Called to belong
Published 8:00 am Sunday, July 31, 2022
By Charles Qualls
Two co-workers and their boss were walking to lunch one day when they found an antique oil lamp. They rubbed it and a genie came out. The genie said, “I’ll give each of you just one wish.”
“Me first! Me first!” says one worker. “I want to be in the Bahamas, driving a speedboat, without a care in the world.” Puff! He’s gone. “Me next! Me next!” says the other worker. “I want to be in the Swiss Alps, relaxing in a chalet with my personal masseuse, an endless supply of Champagne and fine chocolate, and the love of my life.” Puff! She’s gone.
“OK, you’re up,” the genie says to the manager. “You get the last wish.” The manager said, “I want those two back in the office by the time lunch is over.”
In our culture, many Christians have been taught to give a demure answer if someone asks them what they would do with sudden, large wealth. If we’re honest, though, most of us could probably figure out some fun ways to spend newfound wealth pretty quickly.
Which makes it so easy to misunderstand at least some of the words we hear in our scripture found in Luke 11:1-13. Because after Jesus taught his disciples to pray, that next thing he did wasn’t him promising them the world. He wasn’t just handing us a platinum credit card with no spending limit.
Why does this matter? Because for any of us who feel like we’ve ever offered up a prayer and didn’t get what we asked for, we wonder every time we hear this just what Jesus was saying. Fact is, I have long referred to verses 9-13 as “The Genie in a Bottle” scripture. Because that’s the way all too many of us seem to hear it.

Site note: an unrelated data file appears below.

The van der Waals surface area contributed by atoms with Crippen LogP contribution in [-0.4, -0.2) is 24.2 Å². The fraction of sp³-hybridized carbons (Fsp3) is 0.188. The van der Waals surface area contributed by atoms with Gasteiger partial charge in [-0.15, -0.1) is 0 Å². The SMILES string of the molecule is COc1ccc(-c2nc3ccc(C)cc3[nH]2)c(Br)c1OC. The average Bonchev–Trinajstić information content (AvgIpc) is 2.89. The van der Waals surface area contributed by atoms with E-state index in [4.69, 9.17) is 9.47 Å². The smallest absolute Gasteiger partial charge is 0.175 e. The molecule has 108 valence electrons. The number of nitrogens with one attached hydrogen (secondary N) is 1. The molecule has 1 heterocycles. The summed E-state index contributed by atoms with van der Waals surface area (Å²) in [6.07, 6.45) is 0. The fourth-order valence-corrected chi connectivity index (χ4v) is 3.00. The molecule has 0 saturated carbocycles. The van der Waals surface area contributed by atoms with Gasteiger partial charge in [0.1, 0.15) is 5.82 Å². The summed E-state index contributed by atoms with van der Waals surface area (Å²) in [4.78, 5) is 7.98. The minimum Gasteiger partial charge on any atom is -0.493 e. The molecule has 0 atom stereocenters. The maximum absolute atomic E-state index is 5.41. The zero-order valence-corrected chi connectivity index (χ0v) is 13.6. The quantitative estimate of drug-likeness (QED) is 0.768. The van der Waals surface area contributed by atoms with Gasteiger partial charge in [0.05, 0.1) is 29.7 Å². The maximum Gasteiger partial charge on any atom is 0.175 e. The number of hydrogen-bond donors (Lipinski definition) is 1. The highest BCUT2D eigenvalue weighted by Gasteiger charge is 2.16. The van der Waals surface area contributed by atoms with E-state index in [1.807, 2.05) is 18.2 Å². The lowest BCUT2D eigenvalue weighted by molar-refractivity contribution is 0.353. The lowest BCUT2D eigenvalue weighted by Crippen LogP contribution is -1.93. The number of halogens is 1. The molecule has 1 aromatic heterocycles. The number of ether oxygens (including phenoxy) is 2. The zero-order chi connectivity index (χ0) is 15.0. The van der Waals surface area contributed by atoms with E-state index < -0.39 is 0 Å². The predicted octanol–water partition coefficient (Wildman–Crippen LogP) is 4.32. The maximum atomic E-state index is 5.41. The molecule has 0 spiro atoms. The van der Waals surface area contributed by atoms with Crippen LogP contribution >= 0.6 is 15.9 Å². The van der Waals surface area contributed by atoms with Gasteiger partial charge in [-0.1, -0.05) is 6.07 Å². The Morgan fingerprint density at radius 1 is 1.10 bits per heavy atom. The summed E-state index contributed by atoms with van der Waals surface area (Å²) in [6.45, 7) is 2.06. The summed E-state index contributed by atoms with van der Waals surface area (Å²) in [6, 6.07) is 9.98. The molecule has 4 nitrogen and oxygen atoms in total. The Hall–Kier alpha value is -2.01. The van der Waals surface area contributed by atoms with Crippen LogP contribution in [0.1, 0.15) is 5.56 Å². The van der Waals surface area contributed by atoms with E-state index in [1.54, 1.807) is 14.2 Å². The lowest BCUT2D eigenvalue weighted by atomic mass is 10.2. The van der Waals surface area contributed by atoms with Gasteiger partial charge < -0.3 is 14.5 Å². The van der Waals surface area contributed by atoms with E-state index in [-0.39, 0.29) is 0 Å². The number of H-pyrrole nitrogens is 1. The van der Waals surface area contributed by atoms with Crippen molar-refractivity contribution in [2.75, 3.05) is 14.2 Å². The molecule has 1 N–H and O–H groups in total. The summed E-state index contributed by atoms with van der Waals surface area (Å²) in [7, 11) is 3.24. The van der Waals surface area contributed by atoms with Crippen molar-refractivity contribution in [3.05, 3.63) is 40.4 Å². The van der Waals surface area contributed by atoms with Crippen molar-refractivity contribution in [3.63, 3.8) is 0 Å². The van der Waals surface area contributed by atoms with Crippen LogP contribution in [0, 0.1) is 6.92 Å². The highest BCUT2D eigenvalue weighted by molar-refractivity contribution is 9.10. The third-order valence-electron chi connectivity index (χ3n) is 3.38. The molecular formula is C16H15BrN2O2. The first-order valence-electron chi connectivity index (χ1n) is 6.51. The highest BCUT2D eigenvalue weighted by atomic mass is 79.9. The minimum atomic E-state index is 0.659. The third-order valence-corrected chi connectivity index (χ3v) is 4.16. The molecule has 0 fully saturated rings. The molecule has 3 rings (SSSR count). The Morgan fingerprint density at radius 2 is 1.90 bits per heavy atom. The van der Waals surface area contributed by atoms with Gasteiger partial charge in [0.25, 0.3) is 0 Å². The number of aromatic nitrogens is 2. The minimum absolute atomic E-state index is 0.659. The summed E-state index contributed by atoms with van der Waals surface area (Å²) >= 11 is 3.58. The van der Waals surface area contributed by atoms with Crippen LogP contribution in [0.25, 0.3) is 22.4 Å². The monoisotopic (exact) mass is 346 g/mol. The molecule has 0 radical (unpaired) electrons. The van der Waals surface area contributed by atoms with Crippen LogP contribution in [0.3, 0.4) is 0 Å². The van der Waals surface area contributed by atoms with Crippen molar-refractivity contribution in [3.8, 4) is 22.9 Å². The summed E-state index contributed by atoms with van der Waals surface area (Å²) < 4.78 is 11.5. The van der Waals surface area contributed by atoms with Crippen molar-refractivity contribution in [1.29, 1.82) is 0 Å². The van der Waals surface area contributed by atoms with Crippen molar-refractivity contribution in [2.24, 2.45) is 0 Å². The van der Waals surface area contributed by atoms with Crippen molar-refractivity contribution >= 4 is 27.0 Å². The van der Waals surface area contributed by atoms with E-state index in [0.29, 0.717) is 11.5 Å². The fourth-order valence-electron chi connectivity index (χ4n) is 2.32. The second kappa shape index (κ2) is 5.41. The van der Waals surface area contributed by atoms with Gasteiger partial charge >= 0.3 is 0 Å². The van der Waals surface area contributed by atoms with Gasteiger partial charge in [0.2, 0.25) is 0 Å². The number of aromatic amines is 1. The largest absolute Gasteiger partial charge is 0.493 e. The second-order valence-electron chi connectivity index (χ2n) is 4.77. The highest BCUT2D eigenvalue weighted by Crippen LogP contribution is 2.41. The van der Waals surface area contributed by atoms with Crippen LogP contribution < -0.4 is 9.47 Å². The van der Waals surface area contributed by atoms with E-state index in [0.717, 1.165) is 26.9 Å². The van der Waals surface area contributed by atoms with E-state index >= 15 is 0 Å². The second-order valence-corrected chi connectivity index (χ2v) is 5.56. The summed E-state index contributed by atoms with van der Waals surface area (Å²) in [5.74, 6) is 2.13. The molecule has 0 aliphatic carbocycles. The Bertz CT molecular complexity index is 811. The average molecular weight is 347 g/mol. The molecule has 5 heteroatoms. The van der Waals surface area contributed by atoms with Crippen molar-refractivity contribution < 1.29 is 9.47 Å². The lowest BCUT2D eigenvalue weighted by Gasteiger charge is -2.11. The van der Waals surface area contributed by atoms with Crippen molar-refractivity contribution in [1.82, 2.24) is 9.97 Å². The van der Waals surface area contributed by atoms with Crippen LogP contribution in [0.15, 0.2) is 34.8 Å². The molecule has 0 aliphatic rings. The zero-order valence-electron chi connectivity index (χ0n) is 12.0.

Before you’re finished reading today, I am going to mention what I think he was promising us. That gift we are intended to knock and ask for, and we will receive. First, we have a “model” prayer. That’s the other name that scholars like to use, besides our more common “Lord’s Prayer.” That makes an important distinction. This version of Jesus’ Lord’s Prayer differs from the other Gospel version.
I think we do better to take the “model” approach. To let the prayer yield even greater riches by understanding it as Jesus’ answer to their question. “OK, then here are some ways you could pray.”
Then he models for us healthy subjects and ways to pray, but doesn’t intend to limit us to just those.
Suddenly, though, we move right into application. Because Jesus was pretty good at knowing that he needed to show the Disciples how to use what he taught them. Jesus rattled off a dizzying array of parables here, both normal length and several short ones!
This friend in Jesus’ story knocks at midnight. His need was evidently extreme. If you’re in a tight, a true emergency, call me at 2 a.m. I’ll be there, after I change out of my pajamas. Hospitality was of paramount importance in Jesus’ place and time. Even if unexpected, even in the middle of the night, the door must still be answered back then in that day and in that culture.
So the person who was misbehaving in this parable is not the one we think. The lesson might be that the friend eventually received his oddly timed request precisely because of his willingness to ask in the first place.
These are parables. All of them in this closing section. And, we get ready to close with them today. Because every bit of it points us toward the calling we have to belong! A call to understand that Jesus’ prayer reminded us that we have direct access to a God who longs for our companionship.
What is it that we can knock and receive? What is it we can pray for and get? God has already given it to any who believe and are willing to receive. Jesus tells us right here that the Holy Spirit will accompany us and lead us into the living of our days. The Spirit is God’s gift to those who choose to accept and to belong.
This is no genie in a bottle. This is no lottery jackpot. It’s what we need, spiritually speaking. It’s the connecting of God to a Creation that sometimes strays, sometimes misbehaves and other times just doesn’t always know what to do.
Dr. Charles Qualls is senior pastor at Franklin Baptist Church. Contact him at 757-562-5135.